November 29, 2012
In the Book Notes series, authors create and discuss a music playlist that relates in some way to their recently published book.
Previous contributors include Bret Easton Ellis, Kate Christensen, Kevin Brockmeier, George Pelecanos, Dana Spiotta, Amy Bloom, David Peace, Myla Goldberg, Heidi Julavits, Hari Kunzru, and many others.
Susan Vaught's Freaks Like Us is an intense, honest, and rewarding young adult psychological mystery narrated by a schizophrenic teen.
I absolutely cannot write a novel without music, and it has to be the right music. Sometimes I'll spend up to an hour flipping through my playlist until I hit the exact right piece to begin a paragraph or a chapter, or form the backbeat for a difficult scene I'm struggling to capture. Freaks Like Us had a soundtrack—songs I played repeatedly, or at various points to pull myself into Jason's strange and wistful emotional landscape.
"Re: Your Brains," Jonathan Coulton
Not every song is serious. Some songs aren't even close to serious! Jason and his friends have fun and enjoy each other, but they have issues that set them apart from a lot of people their age. They could take their problems too seriously and turn to stone in the world of the living, but they choose not to do this. They laugh. They keep walking. If they survived a zombie apocalypse, they'd write a song about it, too. I think it's a mistake to think people need education about their problems. This isn't always the case, especially for teens. They know very well what's wrong, and they'll tell you. The question is, will you listen?
"Stone on the Water," Badly Drawn Boy
Sometimes, just when everything is going along like it should, life takes a hard left.
Jason, Derrick, and Sunshine made it to their senior year in high school despite impossible odds, and they're still alive. They're still together. They face a lot of scary things, sometimes in their own minds and hearts, but they're making it. They're getting by, even doing well, until the brakes start to squeal and the landscape shifts and Jason doesn't know the whole car's crashing until his world has gone belly up, tires spinning. "Stone on the Water" picks up the frenetic intensity of shock and disbelief when he loses what matters to him. Things do matter to Jason, and they matter a lot, even if most people don't realize that by looking at him. All they see is a Freak. Sometimes Freak is all he is, even to himself. Sunshine stands between Jason and giving up on himself. There's no way he can stand not having her in his life. When she disappears, he'll do whatever it takes to find her.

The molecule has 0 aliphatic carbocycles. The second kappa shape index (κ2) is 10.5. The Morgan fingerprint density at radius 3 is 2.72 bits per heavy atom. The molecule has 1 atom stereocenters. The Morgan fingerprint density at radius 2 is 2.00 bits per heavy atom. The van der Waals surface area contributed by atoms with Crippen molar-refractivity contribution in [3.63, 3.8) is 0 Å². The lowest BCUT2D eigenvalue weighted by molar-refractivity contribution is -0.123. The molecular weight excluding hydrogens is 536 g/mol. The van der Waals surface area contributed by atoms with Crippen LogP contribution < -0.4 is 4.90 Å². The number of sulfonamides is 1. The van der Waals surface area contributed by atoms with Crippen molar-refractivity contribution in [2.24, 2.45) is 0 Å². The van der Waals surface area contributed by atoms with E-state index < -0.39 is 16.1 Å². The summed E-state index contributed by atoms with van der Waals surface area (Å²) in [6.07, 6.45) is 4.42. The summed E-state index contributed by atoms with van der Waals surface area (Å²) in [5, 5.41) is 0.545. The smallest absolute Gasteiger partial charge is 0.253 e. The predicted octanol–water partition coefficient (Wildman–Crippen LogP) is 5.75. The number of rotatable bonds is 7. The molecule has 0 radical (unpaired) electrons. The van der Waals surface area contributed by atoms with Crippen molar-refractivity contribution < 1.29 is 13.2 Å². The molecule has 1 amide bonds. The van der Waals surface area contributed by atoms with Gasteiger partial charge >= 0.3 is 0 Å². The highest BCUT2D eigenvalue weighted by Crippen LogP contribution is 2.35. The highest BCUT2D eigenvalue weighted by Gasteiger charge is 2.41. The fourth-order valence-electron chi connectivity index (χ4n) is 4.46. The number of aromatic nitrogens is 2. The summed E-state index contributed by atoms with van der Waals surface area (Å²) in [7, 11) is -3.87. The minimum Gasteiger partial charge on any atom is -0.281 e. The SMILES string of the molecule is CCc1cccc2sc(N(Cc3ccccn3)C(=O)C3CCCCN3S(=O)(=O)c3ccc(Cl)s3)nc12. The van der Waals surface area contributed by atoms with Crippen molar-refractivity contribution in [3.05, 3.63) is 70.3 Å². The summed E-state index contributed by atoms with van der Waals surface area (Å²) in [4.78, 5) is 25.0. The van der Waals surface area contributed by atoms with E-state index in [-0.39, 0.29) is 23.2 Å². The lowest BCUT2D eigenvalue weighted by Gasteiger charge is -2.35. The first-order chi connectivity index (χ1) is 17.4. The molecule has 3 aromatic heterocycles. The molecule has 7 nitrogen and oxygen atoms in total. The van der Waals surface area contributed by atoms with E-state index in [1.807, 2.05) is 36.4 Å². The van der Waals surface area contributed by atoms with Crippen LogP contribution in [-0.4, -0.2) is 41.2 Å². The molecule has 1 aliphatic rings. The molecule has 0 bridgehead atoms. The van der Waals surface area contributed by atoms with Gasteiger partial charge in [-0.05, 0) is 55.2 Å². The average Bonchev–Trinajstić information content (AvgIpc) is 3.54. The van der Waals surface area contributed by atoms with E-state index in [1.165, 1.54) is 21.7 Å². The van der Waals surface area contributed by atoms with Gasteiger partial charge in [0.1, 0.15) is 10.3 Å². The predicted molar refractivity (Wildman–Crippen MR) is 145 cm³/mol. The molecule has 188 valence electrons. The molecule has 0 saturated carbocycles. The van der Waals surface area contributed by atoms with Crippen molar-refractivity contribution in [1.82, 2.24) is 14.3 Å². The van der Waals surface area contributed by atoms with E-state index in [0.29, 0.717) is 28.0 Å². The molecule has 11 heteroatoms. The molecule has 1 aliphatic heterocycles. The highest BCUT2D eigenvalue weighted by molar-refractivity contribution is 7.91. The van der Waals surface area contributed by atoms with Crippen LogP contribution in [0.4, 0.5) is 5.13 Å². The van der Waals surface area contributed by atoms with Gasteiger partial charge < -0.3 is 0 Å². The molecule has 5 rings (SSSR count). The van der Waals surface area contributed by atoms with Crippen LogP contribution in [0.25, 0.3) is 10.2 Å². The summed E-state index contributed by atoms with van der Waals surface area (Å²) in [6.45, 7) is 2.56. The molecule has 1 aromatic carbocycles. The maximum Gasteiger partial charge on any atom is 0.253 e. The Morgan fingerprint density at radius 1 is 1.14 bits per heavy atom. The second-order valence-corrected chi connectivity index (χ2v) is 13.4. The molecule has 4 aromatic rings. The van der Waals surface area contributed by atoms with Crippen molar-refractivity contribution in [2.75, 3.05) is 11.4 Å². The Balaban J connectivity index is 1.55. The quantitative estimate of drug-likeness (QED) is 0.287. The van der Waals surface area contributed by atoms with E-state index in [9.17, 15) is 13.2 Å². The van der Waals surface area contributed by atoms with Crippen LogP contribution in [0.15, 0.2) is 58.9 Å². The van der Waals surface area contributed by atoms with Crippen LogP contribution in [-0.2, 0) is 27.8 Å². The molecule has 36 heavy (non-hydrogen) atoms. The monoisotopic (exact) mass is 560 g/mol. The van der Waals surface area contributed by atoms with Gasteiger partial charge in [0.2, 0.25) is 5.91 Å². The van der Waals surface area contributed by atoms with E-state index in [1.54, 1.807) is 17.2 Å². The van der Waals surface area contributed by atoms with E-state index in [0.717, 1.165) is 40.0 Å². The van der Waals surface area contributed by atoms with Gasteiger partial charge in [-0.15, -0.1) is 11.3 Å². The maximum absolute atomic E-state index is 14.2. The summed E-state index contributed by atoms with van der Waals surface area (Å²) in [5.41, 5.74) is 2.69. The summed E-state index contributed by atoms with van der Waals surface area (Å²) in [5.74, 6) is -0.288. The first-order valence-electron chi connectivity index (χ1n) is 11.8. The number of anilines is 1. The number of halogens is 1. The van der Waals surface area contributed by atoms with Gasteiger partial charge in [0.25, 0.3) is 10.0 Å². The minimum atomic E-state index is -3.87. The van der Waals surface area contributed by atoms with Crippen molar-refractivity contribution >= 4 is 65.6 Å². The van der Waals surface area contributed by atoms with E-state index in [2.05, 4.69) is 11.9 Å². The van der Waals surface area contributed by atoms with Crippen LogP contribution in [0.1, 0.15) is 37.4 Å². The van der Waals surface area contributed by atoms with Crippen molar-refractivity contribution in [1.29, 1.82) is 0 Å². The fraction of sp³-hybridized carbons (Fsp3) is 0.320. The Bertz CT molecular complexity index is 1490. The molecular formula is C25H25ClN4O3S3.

"Angie Baby," Uncle Devil Show
People disappear in the movies and on television shows. People aren't supposed to go missing in real life. At first, Jason can't feel much more than stunned fear. What happened to Sunshine? Where did she go? Did someone take her? Is she hurt? Is she—no. He's not about to go there. And yet, the voices he hears won't give him any peace. "Angie Baby" has always been a creepy song, but Uncle Devil Show's version captures the fractured reality Jason feels as he's forced to plunge into the reality of Sunshine's loss, and the madness of a full-tilt law enforcement search for a missing kid. Schizophrenics don't have a choice about the noises in their head, and he can't turn down the volume. His fears go into a cruel, terrifying echo chamber, and they whisper unthinkable things to him. Maybe he knows more than he's letting himself remember. Maybe he had something to do with Sunshine's disappearance. Maybe he was the one who hurt her. . .
"Miss Misery," Elliot Smith